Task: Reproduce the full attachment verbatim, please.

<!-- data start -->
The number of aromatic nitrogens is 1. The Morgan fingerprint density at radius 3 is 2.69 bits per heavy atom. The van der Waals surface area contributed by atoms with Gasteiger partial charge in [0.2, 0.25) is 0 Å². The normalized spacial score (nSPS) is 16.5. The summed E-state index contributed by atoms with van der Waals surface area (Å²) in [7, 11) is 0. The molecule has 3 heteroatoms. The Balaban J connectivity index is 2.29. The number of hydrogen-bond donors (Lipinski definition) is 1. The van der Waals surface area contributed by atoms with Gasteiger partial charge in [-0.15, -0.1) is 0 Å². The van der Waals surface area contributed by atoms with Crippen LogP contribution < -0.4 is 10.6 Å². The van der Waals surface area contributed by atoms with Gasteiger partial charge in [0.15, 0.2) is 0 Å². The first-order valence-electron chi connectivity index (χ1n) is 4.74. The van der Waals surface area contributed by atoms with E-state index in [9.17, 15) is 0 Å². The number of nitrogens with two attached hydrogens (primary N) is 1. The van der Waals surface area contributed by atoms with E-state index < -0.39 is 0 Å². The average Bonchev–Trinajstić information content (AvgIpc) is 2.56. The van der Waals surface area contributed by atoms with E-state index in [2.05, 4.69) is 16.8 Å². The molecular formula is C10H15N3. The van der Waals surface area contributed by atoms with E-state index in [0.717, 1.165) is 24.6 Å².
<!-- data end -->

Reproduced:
The number of aromatic nitrogens is 1. The Morgan fingerprint density at radius 3 is 2.69 bits per heavy atom. The van der Waals surface area contributed by atoms with Gasteiger partial charge in [0.2, 0.25) is 0 Å². The normalized spacial score (nSPS) is 16.5. The summed E-state index contributed by atoms with van der Waals surface area (Å²) in [7, 11) is 0. The molecule has 3 heteroatoms. The Balaban J connectivity index is 2.29. The number of hydrogen-bond donors (Lipinski definition) is 1. The van der Waals surface area contributed by atoms with Gasteiger partial charge in [-0.15, -0.1) is 0 Å². The van der Waals surface area contributed by atoms with Crippen LogP contribution < -0.4 is 10.6 Å². The van der Waals surface area contributed by atoms with Gasteiger partial charge in [0.15, 0.2) is 0 Å². The first-order valence-electron chi connectivity index (χ1n) is 4.74. The van der Waals surface area contributed by atoms with E-state index in [9.17, 15) is 0 Å². The number of nitrogens with two attached hydrogens (primary N) is 1. The van der Waals surface area contributed by atoms with E-state index < -0.39 is 0 Å². The average Bonchev–Trinajstić information content (AvgIpc) is 2.56. The van der Waals surface area contributed by atoms with E-state index in [2.05, 4.69) is 16.8 Å². The molecular formula is C10H15N3. The van der Waals surface area contributed by atoms with E-state index in [0.717, 1.165) is 24.6 Å².